One Month In
He stood at a podium surrounded by a crush of City Council members and left-leaning advocates from protests groups like Make the Road New York and local unions.
“Si, se puede!” (“Yes, we can!”), they shouted, crammed shoulder to shoulder on a tiny stretch of sidewalk in Bushwick, Brooklyn, under the elevated subway tracks. As the trains rushed by every few minutes, the man of the hour—standing in front of a backdrop adorned with his campaign’s slogan, “One New York, Rising Together”—paused and raised his arms like an orchestra conductor, urging the overflow crowd penned behind police barricades across the street to burst into chants again.
This wasn’t a campaign rally or a protest of City Hall’s policies. It was Bill de Blasio’s first major policy rollout as mayor of New York City: a press conference to announce a deal with the City Council on legislation to expand mandatory paid sick leave.
The Fourth Estate
Mayor Bill de Blasio said he plans to make a “flurry” of appointments next week as his transition efforts begin to wind down nearly month after taking office.
Speaking to reporters after giving an award at the Daily News‘ annual Hometown Heroes event this morning, Mr. de Blasio did his best to assure that his historically slow appointment process is in fact right on track.
Mayor Bill de Blasio vowed today to be more transparent after drawing criticism for delivering a fiery pro-Israel speech at an AIPAC event last night that was not disclosed on his public schedule and closed to press.
“We certainly will improve our information system to let you know about something like the AIPAC speech. We’re very comfortable doing that. We will do that,” Mr. de Blasio told reporters today at an unrelated press conference, where he was peppered with questions about the speech, first reported by Capital New York.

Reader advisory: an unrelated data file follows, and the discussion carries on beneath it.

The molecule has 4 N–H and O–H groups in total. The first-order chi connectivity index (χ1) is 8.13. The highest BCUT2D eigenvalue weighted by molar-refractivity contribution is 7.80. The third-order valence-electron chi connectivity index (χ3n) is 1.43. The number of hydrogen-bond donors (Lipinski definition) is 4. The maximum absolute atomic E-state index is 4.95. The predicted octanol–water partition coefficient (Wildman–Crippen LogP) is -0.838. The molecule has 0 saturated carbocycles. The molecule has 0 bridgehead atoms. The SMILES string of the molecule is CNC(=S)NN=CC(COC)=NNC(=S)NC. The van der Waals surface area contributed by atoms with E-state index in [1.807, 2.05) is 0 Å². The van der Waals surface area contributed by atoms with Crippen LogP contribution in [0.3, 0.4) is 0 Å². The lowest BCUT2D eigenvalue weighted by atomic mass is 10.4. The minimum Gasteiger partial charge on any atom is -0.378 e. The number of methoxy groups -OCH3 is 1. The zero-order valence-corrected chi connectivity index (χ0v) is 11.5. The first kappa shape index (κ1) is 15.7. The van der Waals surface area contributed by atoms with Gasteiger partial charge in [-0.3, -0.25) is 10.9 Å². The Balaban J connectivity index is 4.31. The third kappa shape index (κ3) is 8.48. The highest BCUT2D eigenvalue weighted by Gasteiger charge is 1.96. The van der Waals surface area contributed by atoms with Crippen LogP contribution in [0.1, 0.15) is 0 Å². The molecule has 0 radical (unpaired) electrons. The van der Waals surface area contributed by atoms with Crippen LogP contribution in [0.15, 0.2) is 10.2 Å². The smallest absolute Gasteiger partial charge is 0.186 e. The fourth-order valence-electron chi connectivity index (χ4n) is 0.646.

Mayor Bloomberg’s office has teamed with Google to create Hurricane Sandy: NYC. It’s a handy “crisis” map that links to the latest N.Y.C. Emergency Management alerts, various city-related Twitter accounts and advisories about Hurricane Sandy from the National Hurricane Center.
Residents may be particularly interested in the map’s color-coded evacuation zones–currently Zone A is under a mandatory evacuation order.
Here are Google’s tips on how to best use the map:
The following article has been updated to include a statement from the American Society for the Prevention of Cruelty to Animals.
Ruby looked restless. The brown horse shifted in place, turned around, and occasionally poked her white muzzle between the red bars of her 8 by 10-foot stall on the second floor of the Clinton Park Stables. Her golf ball-sized eyes glistened and she sighed, staring out at us all the while. The Observer reached in and stroked Ruby’s snout between the bars, wondering if the horse had any clue of the battle raging around her.
Since the death of Charlie, a carriage horse that collapsed on 54th Street last month, the struggle for—and against—the City’s horse-drawn carriage industry has grown into an all-out war, with the Horse and Carriage Association of New York now filing formal complaints against some of the industry’s biggest challengers.
The Bloomberg administration wants to dive into social media, even if it means being insulted on a more regular basis.
Venture Beat scribe Jacob Brody got inside Bloomberg’s monthly strategy session and captured an administration eager to capitalize on the city’s growing tech scene.
The city’s communication team was instructed to increase outreach Read More